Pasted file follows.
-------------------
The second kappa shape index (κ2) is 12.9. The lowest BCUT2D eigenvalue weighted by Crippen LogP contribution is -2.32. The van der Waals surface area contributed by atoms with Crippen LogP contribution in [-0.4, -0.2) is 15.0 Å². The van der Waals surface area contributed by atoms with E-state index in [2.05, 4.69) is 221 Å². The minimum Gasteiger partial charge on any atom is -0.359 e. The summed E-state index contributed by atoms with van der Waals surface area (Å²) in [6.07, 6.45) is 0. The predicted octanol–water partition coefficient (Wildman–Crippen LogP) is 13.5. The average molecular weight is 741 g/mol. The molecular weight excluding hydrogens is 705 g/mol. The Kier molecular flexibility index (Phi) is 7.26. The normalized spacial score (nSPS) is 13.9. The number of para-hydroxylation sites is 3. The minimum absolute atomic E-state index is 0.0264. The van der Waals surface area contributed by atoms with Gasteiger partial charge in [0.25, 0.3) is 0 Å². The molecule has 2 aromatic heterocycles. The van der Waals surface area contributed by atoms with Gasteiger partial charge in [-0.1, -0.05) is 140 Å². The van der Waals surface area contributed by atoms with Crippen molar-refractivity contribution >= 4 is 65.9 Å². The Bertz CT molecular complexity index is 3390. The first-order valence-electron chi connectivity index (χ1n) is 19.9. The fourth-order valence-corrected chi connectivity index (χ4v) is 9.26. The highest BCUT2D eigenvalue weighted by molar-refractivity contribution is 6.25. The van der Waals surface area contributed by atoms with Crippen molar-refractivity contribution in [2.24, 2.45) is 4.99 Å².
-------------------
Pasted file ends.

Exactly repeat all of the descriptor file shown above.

The second kappa shape index (κ2) is 12.9. The lowest BCUT2D eigenvalue weighted by Crippen LogP contribution is -2.32. The van der Waals surface area contributed by atoms with Crippen LogP contribution in [-0.4, -0.2) is 15.0 Å². The van der Waals surface area contributed by atoms with E-state index in [2.05, 4.69) is 221 Å². The minimum Gasteiger partial charge on any atom is -0.359 e. The summed E-state index contributed by atoms with van der Waals surface area (Å²) in [6.07, 6.45) is 0. The predicted octanol–water partition coefficient (Wildman–Crippen LogP) is 13.5. The average molecular weight is 741 g/mol. The molecular weight excluding hydrogens is 705 g/mol. The Kier molecular flexibility index (Phi) is 7.26. The normalized spacial score (nSPS) is 13.9. The number of para-hydroxylation sites is 3. The minimum absolute atomic E-state index is 0.0264. The van der Waals surface area contributed by atoms with Gasteiger partial charge in [0.25, 0.3) is 0 Å². The molecule has 2 aromatic heterocycles. The van der Waals surface area contributed by atoms with Gasteiger partial charge in [-0.1, -0.05) is 140 Å². The van der Waals surface area contributed by atoms with Crippen molar-refractivity contribution >= 4 is 65.9 Å². The Bertz CT molecular complexity index is 3390. The first-order valence-electron chi connectivity index (χ1n) is 19.9. The fourth-order valence-corrected chi connectivity index (χ4v) is 9.26. The highest BCUT2D eigenvalue weighted by molar-refractivity contribution is 6.25. The van der Waals surface area contributed by atoms with Crippen molar-refractivity contribution in [2.24, 2.45) is 4.99 Å².